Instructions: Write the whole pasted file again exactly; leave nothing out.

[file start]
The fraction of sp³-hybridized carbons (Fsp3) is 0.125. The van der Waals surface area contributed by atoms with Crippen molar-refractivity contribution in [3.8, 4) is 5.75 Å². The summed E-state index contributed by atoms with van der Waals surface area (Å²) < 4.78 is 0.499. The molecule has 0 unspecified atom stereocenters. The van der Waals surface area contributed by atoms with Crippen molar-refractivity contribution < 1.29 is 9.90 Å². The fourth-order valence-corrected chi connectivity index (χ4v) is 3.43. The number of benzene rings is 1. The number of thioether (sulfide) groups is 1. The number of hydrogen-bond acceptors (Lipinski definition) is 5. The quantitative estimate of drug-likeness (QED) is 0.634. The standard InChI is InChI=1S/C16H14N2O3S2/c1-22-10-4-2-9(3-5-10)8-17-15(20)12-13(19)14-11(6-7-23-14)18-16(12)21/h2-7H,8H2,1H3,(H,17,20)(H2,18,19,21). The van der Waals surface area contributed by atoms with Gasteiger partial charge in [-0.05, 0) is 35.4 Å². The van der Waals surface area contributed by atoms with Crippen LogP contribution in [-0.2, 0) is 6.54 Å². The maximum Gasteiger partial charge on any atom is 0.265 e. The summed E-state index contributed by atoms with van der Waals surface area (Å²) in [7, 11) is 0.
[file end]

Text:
The fraction of sp³-hybridized carbons (Fsp3) is 0.125. The van der Waals surface area contributed by atoms with Crippen molar-refractivity contribution in [3.8, 4) is 5.75 Å². The summed E-state index contributed by atoms with van der Waals surface area (Å²) < 4.78 is 0.499. The molecule has 0 unspecified atom stereocenters. The van der Waals surface area contributed by atoms with Crippen molar-refractivity contribution < 1.29 is 9.90 Å². The fourth-order valence-corrected chi connectivity index (χ4v) is 3.43. The number of benzene rings is 1. The number of thioether (sulfide) groups is 1. The number of hydrogen-bond acceptors (Lipinski definition) is 5. The quantitative estimate of drug-likeness (QED) is 0.634. The standard InChI is InChI=1S/C16H14N2O3S2/c1-22-10-4-2-9(3-5-10)8-17-15(20)12-13(19)14-11(6-7-23-14)18-16(12)21/h2-7H,8H2,1H3,(H,17,20)(H2,18,19,21). The van der Waals surface area contributed by atoms with Gasteiger partial charge in [-0.05, 0) is 35.4 Å². The van der Waals surface area contributed by atoms with Crippen LogP contribution in [-0.2, 0) is 6.54 Å². The maximum Gasteiger partial charge on any atom is 0.265 e. The summed E-state index contributed by atoms with van der Waals surface area (Å²) in [7, 11) is 0.